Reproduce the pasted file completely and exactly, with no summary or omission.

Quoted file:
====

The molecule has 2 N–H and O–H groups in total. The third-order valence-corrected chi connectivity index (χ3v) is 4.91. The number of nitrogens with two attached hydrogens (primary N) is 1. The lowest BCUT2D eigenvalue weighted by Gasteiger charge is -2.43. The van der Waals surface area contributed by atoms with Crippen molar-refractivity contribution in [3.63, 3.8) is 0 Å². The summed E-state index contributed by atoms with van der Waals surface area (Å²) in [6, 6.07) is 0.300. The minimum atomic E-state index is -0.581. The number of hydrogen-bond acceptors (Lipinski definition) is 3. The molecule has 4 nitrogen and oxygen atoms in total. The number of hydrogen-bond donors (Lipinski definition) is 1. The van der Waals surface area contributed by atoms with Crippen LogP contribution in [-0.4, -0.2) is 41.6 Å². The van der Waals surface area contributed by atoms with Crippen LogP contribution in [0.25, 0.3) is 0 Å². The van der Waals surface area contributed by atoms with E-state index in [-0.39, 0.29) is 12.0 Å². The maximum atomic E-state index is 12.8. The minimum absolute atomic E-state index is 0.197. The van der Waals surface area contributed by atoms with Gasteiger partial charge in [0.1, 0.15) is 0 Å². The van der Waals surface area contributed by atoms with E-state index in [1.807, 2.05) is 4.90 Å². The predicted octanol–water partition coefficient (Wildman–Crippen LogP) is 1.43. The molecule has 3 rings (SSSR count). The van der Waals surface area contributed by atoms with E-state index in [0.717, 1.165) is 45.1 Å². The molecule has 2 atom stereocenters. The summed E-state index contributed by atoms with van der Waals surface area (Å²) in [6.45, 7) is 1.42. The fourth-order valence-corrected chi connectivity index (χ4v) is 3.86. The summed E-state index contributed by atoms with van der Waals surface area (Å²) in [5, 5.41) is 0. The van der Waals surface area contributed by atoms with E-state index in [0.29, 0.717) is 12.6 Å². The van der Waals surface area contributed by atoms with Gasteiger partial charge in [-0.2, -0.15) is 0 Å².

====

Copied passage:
The molecule has 2 N–H and O–H groups in total. The third-order valence-corrected chi connectivity index (χ3v) is 4.91. The number of nitrogens with two attached hydrogens (primary N) is 1. The lowest BCUT2D eigenvalue weighted by Gasteiger charge is -2.43. The van der Waals surface area contributed by atoms with Crippen molar-refractivity contribution in [3.63, 3.8) is 0 Å². The summed E-state index contributed by atoms with van der Waals surface area (Å²) in [6, 6.07) is 0.300. The minimum atomic E-state index is -0.581. The number of hydrogen-bond acceptors (Lipinski definition) is 3. The molecule has 4 nitrogen and oxygen atoms in total. The number of hydrogen-bond donors (Lipinski definition) is 1. The van der Waals surface area contributed by atoms with Crippen LogP contribution in [-0.4, -0.2) is 41.6 Å². The van der Waals surface area contributed by atoms with Crippen LogP contribution in [0.25, 0.3) is 0 Å². The van der Waals surface area contributed by atoms with E-state index in [-0.39, 0.29) is 12.0 Å². The maximum atomic E-state index is 12.8. The minimum absolute atomic E-state index is 0.197. The van der Waals surface area contributed by atoms with Gasteiger partial charge in [0.1, 0.15) is 0 Å². The van der Waals surface area contributed by atoms with E-state index in [1.807, 2.05) is 4.90 Å². The predicted octanol–water partition coefficient (Wildman–Crippen LogP) is 1.43. The molecule has 3 rings (SSSR count). The van der Waals surface area contributed by atoms with E-state index in [0.717, 1.165) is 45.1 Å². The molecule has 2 atom stereocenters. The summed E-state index contributed by atoms with van der Waals surface area (Å²) in [6.45, 7) is 1.42. The fourth-order valence-corrected chi connectivity index (χ4v) is 3.86. The summed E-state index contributed by atoms with van der Waals surface area (Å²) in [5, 5.41) is 0. The van der Waals surface area contributed by atoms with E-state index in [0.29, 0.717) is 12.6 Å². The van der Waals surface area contributed by atoms with Gasteiger partial charge in [-0.2, -0.15) is 0 Å².